using weighted averages that assign X_i less weight when i
is near 1 or n and greater weight when i is near n/2, one can get
estimators for E(X) with typical error significantly smaller than O(1/n).
The methods and ideas are mostly probabilistic and combinatorial. No prior knowledge of rotor-routing or smoothing kernels, and no familiarity with (or fondness for) statistics, will be assumed.
Motivated by percolation theory, we give 3 new minor processes, and their correlation kernels. The first process has to do with GUE with an external source, while the second and third with Wishart and Jacobi with "gaps". These processes, are in distribution equivalent to certain percolation processes.The correlation kernel leads to showing that certain scaling limits of these processes lead to the universal Pearcey process of RMT. The original GUE minor process had to do with the joint distribution of the spectrum of the all the minors of an N by N GUE matrix and has now come up in many models, and so seems canonical in describing certain behavior and hopefully these processes will play a similar role.
It is well-known that the large N limit of the Hermitian one-matrix model
is, for polynomial potentials, an analytic function in the coefficients of the potential whose
power series expansion is a generating function enumerating tessellations of a sphere
by polygonal tiles of given shapes. Since the limiting free energy may be determined analytically by
pushing forward onto the space of eigenvalues, one can use this connection to obtain exact counting formulas for planar maps.
When one tries to repeat this process for the two-matrix model, the reduction to eigenvalues is impeded by a tricky
integral over the unitary group: the Harish-Chandra-Itzykson-Zuber integral. The HCIZ integral itself can be viewed as
the partition function of a Gibbs measure on the unitary group. I will discuss joint work with I. Goulden and M. Guay-Paquet
in which we produce a combinatorial problem solved by the asymptotics of the HCIZ model. This problem is a variant of
the classical Hurwitz problem, which asks for the number of branched covers of the sphere having given singular data. By solving
the combinatorial problem directly, we are able to prove compact convergence of the free energy of the HCIZ model.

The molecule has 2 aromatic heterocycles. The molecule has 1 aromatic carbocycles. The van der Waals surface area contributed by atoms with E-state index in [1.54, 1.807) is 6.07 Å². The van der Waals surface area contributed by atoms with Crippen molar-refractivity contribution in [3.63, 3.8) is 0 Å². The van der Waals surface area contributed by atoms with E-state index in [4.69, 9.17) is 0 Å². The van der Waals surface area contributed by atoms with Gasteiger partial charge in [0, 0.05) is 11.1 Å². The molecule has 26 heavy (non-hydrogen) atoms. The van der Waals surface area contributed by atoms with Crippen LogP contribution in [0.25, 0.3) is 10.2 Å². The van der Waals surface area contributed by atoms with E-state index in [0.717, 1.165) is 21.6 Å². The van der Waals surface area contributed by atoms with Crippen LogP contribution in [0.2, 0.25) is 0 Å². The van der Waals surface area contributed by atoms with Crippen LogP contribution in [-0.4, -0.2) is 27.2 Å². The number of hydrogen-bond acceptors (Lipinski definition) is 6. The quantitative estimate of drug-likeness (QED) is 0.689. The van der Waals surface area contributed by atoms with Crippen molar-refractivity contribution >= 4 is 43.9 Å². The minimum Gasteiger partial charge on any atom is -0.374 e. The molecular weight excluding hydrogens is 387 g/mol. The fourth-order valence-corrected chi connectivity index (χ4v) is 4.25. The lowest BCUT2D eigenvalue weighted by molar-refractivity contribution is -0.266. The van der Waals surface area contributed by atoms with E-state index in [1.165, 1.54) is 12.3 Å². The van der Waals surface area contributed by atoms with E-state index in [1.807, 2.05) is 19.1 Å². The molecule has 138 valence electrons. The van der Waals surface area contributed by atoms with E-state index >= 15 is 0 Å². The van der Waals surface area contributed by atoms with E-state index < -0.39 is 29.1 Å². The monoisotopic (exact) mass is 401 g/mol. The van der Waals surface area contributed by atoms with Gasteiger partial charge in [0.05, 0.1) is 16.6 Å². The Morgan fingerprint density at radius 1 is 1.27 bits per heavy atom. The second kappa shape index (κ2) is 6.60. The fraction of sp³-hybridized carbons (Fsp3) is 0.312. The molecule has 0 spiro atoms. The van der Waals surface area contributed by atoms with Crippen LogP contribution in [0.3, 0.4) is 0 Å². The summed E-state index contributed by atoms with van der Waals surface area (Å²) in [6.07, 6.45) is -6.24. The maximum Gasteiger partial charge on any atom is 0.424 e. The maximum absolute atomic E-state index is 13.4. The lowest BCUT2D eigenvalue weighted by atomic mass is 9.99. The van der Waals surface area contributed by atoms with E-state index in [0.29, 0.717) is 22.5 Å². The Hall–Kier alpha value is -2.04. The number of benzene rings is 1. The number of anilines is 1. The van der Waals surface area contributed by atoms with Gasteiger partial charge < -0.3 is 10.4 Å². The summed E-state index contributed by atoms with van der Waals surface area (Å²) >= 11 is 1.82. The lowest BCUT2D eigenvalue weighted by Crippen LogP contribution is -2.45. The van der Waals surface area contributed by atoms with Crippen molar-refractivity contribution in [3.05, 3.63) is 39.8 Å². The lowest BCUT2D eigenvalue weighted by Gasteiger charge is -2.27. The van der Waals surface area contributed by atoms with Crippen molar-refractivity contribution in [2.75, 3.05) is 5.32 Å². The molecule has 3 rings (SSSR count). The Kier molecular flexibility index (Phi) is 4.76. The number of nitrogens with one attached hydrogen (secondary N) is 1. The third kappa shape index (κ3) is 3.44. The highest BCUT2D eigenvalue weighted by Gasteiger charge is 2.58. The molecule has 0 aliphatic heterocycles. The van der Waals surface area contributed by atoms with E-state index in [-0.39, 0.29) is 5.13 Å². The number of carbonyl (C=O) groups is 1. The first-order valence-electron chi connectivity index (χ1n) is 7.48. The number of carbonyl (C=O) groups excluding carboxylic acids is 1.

We consider the ferromagnetic Potts on typical d-regular graphs, and the independent set model on typical bipartite d-regular graphs,
with graph size tending to infinity. We show that the
replica symmetric (Bethe) prediction applies for
all parameter values in these two models.
In this talk I will describe some of the proof techniques, which will give an indication of the contrast with anti-ferromagnetic Potts model and the independent set model at high fugacity on non-bipartite graphs, where the Bethe prediction is known to fail.
This is joint work with Andrea Montanari, Allan Sly and Nike Sun.
The Schramm-Loewner evolution (SLE) is the canonical model of a
non-crossing conformally invariant random curve, introduced by Oded
Schramm in 1999 as a candidate for the scaling limit of loop erased
random walk and the interfaces in critical percolation. The
development of SLE has been one of the most exciting areas in
probability theory over the last decade because Schramm's curves have
now been shown to arise as the scaling limit of the interfaces of a
number of different discrete models from statistical physics. In this
talk, I will describe how SLE curves can be realized as the flow lines
of a random vector field generated by the Gaussian free field, the
two-time-dimensional analog of Brownian motion, and how this
perspective can be used to resolve a number of open conjectures
regarding the sample path behavior of SLE.
Based on joint work with Scott Sheffield.
In first passage percolation, we place i.i.d. non-negative weights on the nearest-neighbor edges of Z^d and study the induced random metric. A long-standing conjecture gives a relation between two "scaling exponents": one describes the variance of the distance between two points and the other describes the transversal fluctuations of optimizing paths between the same points. In a recent breakthrough work, Sourav Chatterjee proved a version of this conjecture using a strong definition of the exponents. I will discuss work I just completed with Michael Damron, in which we introduce a new and intuitive idea that replaces Chatterjee's main argument and gives an alternative proof of the scaling relation. One advantage of our argument is that it does not require a non-trivial technical assumption of Chatterjee on the weight distribution.
I will present some recent progress on the convergence of rescaled large random quadrangulation -- i.e. a large uniform gluing of squares forming a topological sphere -- towards a continuum object called the Brownian map, which is a universal model for a continuum random surface. I will convey some of the main ideas of the proof, which requires a precise study of geodesics in large quadrangulations and in the limiting space, and in particular, of the locus where these geodesics tend to separate. If time allows I will also mention some questions concerning loop models on random quadrangulations.